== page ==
Create a Helioprojective Map from observations in the RA-DEC coordinate system

How to create a Map in Helioprojective Coordinate Frame from radio observations in GCRS (RA-DEC).

In this example a LOFAR FITS file (created with LOFAR’s Default Pre-Processing Pipeline (DPPP) and WSClean Imager) is read in, the WCS header information is then used to make a new header with the information in Helioprojective, and a Map is made.

The LOFAR example file has a WCS in celestial coordinates i.e. Right Ascension and Declination (RA-DEC). For this example, we are assuming that the definition of LOFAR’s coordinate system for this observation is exactly the same as Astropy’s ~astropy.coordinates.GCRS. For many solar studies we may want to plot this data in some Sun-centered coordinate frame, such as Helioprojective. In this example we read the data and header information from the LOFAR FITS file and then create a new header with updated WCS information to create a Map with a HPC coordinate frame. We will make use of the astropy.coordinates and sunpy.coordinates submodules together with make_fitswcs_header to create a new header and generate a Map.

import matplotlib.pyplot as plt
import numpy as np

import astropy.units as u
from astropy.coordinates import EarthLocation, SkyCoord
from import fits
from astropy.time import Time

from sunpy.coordinates import frames, sun

We will first begin be reading in the header and data from the FITS file.

The data in this file is in a datacube structure to hold difference frequencies and polarizations. We are only interested in the image at one frequency (the only data in the file) so we index the data array to be the 2D data of interest.

data = hdu[0].data[0, 0, :, :]

We can inspect the header, for example, we can print the coordinate system and type projection, which here is RA-DEC.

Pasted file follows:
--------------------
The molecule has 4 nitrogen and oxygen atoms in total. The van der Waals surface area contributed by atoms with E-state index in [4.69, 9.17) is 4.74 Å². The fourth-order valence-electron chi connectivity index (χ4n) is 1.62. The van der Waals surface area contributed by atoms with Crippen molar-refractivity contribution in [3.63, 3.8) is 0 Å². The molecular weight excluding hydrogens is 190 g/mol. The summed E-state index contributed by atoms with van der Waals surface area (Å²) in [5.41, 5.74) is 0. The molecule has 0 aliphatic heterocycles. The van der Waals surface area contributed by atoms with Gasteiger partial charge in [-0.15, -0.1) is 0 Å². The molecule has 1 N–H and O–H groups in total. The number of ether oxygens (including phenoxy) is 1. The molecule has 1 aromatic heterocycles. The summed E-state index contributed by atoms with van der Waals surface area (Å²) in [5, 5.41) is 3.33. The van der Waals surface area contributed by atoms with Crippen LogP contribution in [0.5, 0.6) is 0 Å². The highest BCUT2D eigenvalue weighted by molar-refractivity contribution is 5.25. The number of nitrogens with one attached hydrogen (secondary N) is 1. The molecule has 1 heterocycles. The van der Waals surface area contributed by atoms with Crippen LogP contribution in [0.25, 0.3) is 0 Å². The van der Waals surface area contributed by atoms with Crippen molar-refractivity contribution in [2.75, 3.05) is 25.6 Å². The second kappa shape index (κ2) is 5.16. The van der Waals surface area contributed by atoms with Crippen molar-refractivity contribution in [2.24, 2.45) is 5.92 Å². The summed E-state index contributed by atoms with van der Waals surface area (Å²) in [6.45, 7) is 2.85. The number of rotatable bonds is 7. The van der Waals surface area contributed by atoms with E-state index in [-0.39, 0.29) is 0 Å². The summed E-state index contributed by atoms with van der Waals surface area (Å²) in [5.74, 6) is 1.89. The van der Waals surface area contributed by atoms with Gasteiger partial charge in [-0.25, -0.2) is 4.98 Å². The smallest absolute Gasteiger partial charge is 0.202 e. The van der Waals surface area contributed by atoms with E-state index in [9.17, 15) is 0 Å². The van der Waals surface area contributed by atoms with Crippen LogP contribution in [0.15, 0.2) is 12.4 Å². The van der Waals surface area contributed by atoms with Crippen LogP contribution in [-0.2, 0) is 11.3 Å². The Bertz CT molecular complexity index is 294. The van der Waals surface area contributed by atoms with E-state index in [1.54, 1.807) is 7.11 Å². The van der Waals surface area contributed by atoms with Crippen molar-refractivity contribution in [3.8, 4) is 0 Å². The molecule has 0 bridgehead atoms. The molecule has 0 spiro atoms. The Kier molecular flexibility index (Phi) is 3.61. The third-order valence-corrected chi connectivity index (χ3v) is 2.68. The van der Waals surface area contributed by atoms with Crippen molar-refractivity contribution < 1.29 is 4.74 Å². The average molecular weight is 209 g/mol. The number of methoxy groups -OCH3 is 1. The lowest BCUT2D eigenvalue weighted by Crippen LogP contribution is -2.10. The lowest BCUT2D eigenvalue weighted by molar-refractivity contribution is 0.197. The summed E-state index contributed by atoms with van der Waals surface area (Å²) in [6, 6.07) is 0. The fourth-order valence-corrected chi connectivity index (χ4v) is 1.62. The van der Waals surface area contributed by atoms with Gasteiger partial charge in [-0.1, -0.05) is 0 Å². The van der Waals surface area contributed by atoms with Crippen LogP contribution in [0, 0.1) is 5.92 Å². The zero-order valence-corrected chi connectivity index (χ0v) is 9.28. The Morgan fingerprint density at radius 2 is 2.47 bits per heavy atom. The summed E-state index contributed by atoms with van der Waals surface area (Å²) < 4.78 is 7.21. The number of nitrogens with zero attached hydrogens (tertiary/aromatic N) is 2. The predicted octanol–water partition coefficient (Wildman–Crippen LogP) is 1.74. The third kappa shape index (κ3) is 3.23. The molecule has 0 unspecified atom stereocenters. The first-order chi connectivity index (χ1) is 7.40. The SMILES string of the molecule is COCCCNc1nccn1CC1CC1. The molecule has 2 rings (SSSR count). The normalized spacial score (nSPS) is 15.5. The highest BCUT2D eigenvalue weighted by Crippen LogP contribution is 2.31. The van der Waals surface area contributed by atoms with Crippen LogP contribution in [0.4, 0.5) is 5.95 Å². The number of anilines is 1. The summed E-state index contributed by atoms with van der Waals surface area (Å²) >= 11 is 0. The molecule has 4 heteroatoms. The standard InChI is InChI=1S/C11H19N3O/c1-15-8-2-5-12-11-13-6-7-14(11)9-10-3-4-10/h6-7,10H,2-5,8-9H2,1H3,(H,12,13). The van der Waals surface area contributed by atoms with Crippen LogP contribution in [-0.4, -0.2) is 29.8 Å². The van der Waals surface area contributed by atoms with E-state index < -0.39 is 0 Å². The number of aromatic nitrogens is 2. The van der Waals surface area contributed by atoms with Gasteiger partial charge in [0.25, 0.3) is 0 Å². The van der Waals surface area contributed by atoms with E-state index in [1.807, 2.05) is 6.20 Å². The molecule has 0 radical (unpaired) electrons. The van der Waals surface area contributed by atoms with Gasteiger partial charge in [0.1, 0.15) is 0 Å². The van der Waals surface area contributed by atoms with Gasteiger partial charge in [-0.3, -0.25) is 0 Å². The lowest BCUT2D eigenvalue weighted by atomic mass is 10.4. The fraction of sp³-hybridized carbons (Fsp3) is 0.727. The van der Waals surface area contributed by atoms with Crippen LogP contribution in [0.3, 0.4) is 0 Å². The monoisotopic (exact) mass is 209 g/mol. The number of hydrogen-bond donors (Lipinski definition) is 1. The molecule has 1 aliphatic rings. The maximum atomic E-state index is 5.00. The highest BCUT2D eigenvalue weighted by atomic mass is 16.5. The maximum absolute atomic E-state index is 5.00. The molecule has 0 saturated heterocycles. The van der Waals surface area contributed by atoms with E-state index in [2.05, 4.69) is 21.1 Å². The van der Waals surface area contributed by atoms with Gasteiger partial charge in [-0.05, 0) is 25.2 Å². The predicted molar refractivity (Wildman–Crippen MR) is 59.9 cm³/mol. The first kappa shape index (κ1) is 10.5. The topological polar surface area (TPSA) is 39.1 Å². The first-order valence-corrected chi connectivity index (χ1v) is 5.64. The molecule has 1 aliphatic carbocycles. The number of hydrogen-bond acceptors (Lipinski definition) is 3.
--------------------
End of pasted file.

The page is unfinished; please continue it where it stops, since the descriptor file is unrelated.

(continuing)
print(header['ctype1'], header['ctype2'])



Lets pull out the observation time and wavelength from the header, we will use these to create our new header.

obstime = Time(header['date-obs'])
frequency = header['crval3']*u.Hz

To create a new Map header we need convert the reference coordinate in RA-DEC (that is in the header) to Helioprojective. To do this we will first create an astropy.coordinates.SkyCoord of the reference coordinate from the header information. We will need the location of the observer (i.e. where the observation was taken). We first establish the location on Earth from which the observation takes place, in this case LOFAR observations are taken from Exloo in the Netherlands, which we define in lat and lon. We can convert this to a SkyCoord in GCRSat the observation time.

We can then define the reference coordinate in terms of RA-DEC from the header information. Here we are using the obsgeoloc keyword argument to take into account that the observer is not at the center of the Earth (i.e. the GCRS origin). The distance here is the Sun-observer distance.

reference_coord = SkyCoord(header['crval1']*u.Unit(header['cunit1']),

Now we can convert the reference_coord to the HPC coordinate frame.